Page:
31 March, 2012 12:00
...or Tokyo, Johannesburg, Sao Paulo....
Nowadays it is fairly typical, even among relatively small companies, to have a significant amount of their business coming from outside the US. In fact, 418 of the Fortune 500 get less than half of their revenue from US domestic markets-- including such American corporate icons as General Electric, Proctor & Gamble, and Coca Cola.
Companies with significant operations outside of the US have a number of issues you may need to consider to really understand their financial statements as well as how they manage their business both strategically and operationally. A few key areas are--
- Legal Structure- What is the legal structure of their international operations? Wholly owned subsidiaries, joint ventures, sales offices, distribution partners, licensees? Each of these international expansion strategies not only affect the business strategy of a company, they are reflected in financial reports and results in vastly different ways.
- Tax Base- Above and beyond basic legal structures, where is the tax base for their international operations? Are profits repatriated to the HQ country (US or otherwise)? How is cash flow managed between home and foreign entities?
- Costs/ Expenses- How (if at all) are corporate overhead expenses allocated to foreign operations? How about costs for localization and development of market/country-specific products? Local marketing expenses vs. Global branding programs? Transportation costs and import duties? Knowing a" margin" number for an international business unit can be misleading unless you know what does and doesn't go into that number.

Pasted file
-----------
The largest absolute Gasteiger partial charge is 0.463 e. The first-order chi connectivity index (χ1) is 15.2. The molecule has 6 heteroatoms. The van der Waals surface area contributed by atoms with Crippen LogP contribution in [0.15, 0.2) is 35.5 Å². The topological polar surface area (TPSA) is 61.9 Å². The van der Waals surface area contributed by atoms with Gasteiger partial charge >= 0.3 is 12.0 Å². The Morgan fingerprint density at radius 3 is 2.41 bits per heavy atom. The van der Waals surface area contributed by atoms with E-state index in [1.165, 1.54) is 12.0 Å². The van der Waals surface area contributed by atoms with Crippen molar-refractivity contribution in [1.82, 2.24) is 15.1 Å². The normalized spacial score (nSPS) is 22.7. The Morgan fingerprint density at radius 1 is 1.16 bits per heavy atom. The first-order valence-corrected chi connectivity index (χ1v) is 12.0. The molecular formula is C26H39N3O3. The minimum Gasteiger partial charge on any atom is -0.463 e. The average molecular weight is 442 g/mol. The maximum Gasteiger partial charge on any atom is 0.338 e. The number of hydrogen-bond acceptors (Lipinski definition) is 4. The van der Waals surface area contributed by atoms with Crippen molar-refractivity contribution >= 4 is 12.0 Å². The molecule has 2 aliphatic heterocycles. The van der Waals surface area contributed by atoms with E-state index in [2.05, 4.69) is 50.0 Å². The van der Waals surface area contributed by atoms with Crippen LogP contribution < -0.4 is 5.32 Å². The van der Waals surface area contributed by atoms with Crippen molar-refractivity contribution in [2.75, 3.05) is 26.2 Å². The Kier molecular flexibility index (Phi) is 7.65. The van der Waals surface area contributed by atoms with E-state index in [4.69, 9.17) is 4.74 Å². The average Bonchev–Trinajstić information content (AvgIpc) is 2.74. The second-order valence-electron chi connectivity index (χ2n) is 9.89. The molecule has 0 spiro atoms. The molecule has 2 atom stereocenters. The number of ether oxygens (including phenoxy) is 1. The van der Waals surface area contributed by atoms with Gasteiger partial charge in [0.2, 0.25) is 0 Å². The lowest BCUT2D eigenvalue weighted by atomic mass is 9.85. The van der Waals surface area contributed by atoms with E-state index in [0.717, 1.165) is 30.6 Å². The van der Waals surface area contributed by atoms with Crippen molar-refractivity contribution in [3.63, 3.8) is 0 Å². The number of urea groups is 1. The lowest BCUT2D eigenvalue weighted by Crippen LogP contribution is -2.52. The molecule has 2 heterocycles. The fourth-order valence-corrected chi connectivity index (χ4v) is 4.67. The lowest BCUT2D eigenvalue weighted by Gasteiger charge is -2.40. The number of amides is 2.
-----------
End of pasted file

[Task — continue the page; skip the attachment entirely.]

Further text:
- Currency- What is the base corporate reporting currency? How and when are exchange rates calculated for foreign currency revenues, costs, expenses, capital investments and cash flows? Does the company "hedge" for currency fluctuations? If so, how much, in which directions and what impact does it have at the end of the day? The difference between missing, meeting and exceeding analyst expectations can often be found in currency reconciliation.
- "Non-Standard" Accounting Practices- Until even relatively recently, you could group international accounting practices into two general camps-- (U.S) GAAP (Generally Accepted Accounting Principles), and "other." Many countries-- and for that matter, many multinational corporations-- have had their own distinct flavor of accounting and reporting practices. While International Accounting Standards (IAS) including the International Financial Reporting Standards (IFRS) are becoming more of a "common denominator" for analyzing and comparing financial results among different countries/regions (as well as among competitors), there are still many major world markets where "homegrown" metrics and procedures still prevail.
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